Quite often I will be asked to help someone find living relatives of a soldier from World War II to the present. This is not something I do. In those cases, I refer them to someone I know can help them. One of those individuals is Jana Churchwell of Gold Star Family Research & Memorials. I asked her a few questions about the work she does and am excited to share those questions and answers with you.

What prompted you to start doing WWII research and looking for MIAs?

Churchwell photo

Flight Officer George F. Churchwell, Jr.

My uncle, Flight Officer George F. Churchwell, Jr., was killed as the Co-Pilot and last person in control of a B-24 during a WWII combat training accident in California. Not a family reunion or gathering went by without mention of him. Although he was nine years older than my father, they had a striking resemblance to each other, and as a kid, I could not tell their photos apart. My father always told that my Granny tried desperately for months to find out what happened or the cause, and any details about the accident, but without any success. She was devastated at the loss, as any Gold Star Mother would be. As we all know, ‘Loose Lips Sink Ships’.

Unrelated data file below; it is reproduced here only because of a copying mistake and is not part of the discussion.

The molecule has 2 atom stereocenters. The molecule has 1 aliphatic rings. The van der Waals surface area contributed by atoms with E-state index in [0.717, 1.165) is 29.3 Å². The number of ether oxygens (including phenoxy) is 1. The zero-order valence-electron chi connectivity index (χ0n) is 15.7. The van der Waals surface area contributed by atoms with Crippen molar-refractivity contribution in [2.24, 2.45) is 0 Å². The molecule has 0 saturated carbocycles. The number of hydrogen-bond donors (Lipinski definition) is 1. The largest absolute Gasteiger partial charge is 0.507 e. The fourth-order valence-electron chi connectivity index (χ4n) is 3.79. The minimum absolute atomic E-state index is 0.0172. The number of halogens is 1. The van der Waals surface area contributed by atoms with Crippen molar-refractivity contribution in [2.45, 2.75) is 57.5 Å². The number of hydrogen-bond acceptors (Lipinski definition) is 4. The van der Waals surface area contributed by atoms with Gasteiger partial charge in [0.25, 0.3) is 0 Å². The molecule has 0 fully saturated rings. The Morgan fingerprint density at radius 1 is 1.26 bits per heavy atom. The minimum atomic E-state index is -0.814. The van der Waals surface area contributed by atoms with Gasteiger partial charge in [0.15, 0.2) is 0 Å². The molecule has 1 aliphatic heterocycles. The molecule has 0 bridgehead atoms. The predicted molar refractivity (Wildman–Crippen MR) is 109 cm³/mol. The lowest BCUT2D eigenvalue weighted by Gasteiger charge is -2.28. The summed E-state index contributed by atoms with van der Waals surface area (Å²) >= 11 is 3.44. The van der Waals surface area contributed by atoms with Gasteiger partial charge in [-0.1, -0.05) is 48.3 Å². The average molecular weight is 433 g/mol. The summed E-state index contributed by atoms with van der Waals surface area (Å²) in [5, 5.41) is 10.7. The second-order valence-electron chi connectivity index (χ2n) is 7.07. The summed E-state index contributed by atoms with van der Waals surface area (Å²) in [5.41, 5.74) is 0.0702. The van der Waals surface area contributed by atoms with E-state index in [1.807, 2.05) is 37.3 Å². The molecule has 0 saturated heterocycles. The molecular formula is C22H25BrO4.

Growing up, I was influenced by my genealogist parents, who taught me virtually everything I know about the subject. One day a Google search produced a website containing an index of WWII aviation crashes. Once we found the tail number of the plane, a subsequent Google search provided the answers our family had been seeking all this time regarding my uncle’s military plane crash. About a month later, we were all on a flight to California, and found ourselves standing at the very location of the crash, finding and holding chunks of melted aluminum with rivets and other various artifacts where my uncle and five other crew mates lost their lives in June 1943.

This was a life-changing and compelling experience for me, as I pursued finding every piece of information about the other crew mates. Originally this was done to put together a display of military biographies and photos, along with a few select crash artifacts, in the local museum there to honor the men. In doing this, I was so hooked and became increasingly obsessed with locating the military families of WWII. I loved it so much, I just kept going. I thought if I put the information out there, then whatever family member was seeking it, would find it, just as our family had.